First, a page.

Upper arm long and forming a right angle to the shoulder.

Close to body and not visible under rib cage.

Pastern (Metacarpus):
Springy and forming a slight angle to forearm.

Oval in shape with well knuckled, tight toes.

Height at withers
Males: 53-61 cm; ideal size 57 cm (22,5 ins.).
Bitches: 49-57 cm; ideal size 53 cm (21 ins.).

To sum up, their front angulation will dictate how much reach the dog has in motion. This breed should be well balanced in angulation and not over exaggerated. As the old saying goes “no hoof, no horse”, this applies strongly with the Hamilton. The oval shape should not mean that the dog has a flat foot. If the dog has a flat foot it would not be able to hunt all day. The Hamilton foot is like the cleat of a soccer player, the nails provide grip, the tight toes provide strength and flexibility, the oval shape increases surface area so the dog does not sink into snow or mud.

General appearance:
Strong and parallel when viewed from behind.

Muscles well developed ; thighs broad when viewed from the side.

Well angulated.

Hock joint:
Well angulated.

Short, lean and straight.

Hind feet:
Like front feet, dewclaws undesirable.

The rear should be the power in the driving motion of the gait. It should be well muscled and moderately angled. An over angulated rear will not help sustain the dog in a constant steady motion while hunting. Usually the rear feet of the Hamilton tend to be slightly tighter than the front, as with the front feet, preference should never be given to a dog with flat feet.

Parallel, strong and long-reaching

The Hamilton in motion should denote strength and endurance. The motion stays parallel and only slightly converges under the body with speed. The feet seen from the front should make two separate lines, never single tracking or crossing. From the rear, the pads of the feet should be visible, continuing to make two separate lines, never single tracking or crossing. The side gait should be fluid and long reaching. They should cover the most amount of space with the least amount of effort.

Harsh, not too short, lying very close to body. On head, ears and front of legs coat should be very short and smooth. Under tail and on back of thighs top coat quite long but not forming a fringe.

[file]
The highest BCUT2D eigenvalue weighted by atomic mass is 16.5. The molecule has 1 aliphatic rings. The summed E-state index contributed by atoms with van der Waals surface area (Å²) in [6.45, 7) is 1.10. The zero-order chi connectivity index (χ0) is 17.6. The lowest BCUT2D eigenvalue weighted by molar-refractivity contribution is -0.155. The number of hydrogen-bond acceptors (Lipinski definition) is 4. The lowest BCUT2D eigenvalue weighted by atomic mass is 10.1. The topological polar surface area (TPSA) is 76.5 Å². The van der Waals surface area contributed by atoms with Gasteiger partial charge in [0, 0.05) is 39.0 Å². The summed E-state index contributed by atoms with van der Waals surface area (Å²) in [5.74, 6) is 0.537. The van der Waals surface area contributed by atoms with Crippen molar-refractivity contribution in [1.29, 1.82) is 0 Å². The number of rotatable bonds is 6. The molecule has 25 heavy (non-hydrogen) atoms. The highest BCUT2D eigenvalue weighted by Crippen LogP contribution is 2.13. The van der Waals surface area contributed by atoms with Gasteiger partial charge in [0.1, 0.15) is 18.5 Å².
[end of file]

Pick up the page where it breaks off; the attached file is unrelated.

Tricolor. Upper side of neck, back, sides of trunk and upper side of tail black. Head, ears and legs, as well as the side of neck, trunk and tail tan. Tan can range from golden tint to a rich, deep reddish-brown. Blaze on upper part of muzzle ; under- and upper side of neck, breast, tip of tail and lower part of legs together with feet white.

The Hamilton coat should be able to protect the dog from the elements. Any evidence of extensive trimming or thinning to emphasize certain parts should be deeply discouraged. Hamiltons are a markings breed that is also a working hound. Slight deviation of markings on a well built dog is permissible. In the judging scenario of a well marked dog that is poorly built and a better built dog but markings slightly off, the preference should go to the better built dog. Markings do change with age but only the tan and black, never the white. Puppies and young adults have more black than adults. The markings serve a purpose while working. While the dog is hunting in the snow, the dark markings are used to tell the hunter where the dog is and to differentiate them from their quarry or fox and hare. The white markings are used to identify Hamiltons in the woods during summer and fall seasons.

The breed does have some eliminating faults, size being one of them. So if in doubt, measure. Any dog that is over or under is a disqualification, not just over. Another eliminating fault is the bite, a pronounced over or undershot bite. Aloofness is also an eliminating fault, so pet them, make sure they don't back away.

Hamiltons aren't typically bouncy and excitable when working. They view the show ring as a job. So they have a tendency to be serious and stubborn when showing. Some dogs will free bait, some won't. This is just the nature of the breed. A majority of show dogs in English speaking countries are only a few generations away from hunting stock, as their drive to hunt is very high. So if you wish to see expression, feel free to make noises as they should respond.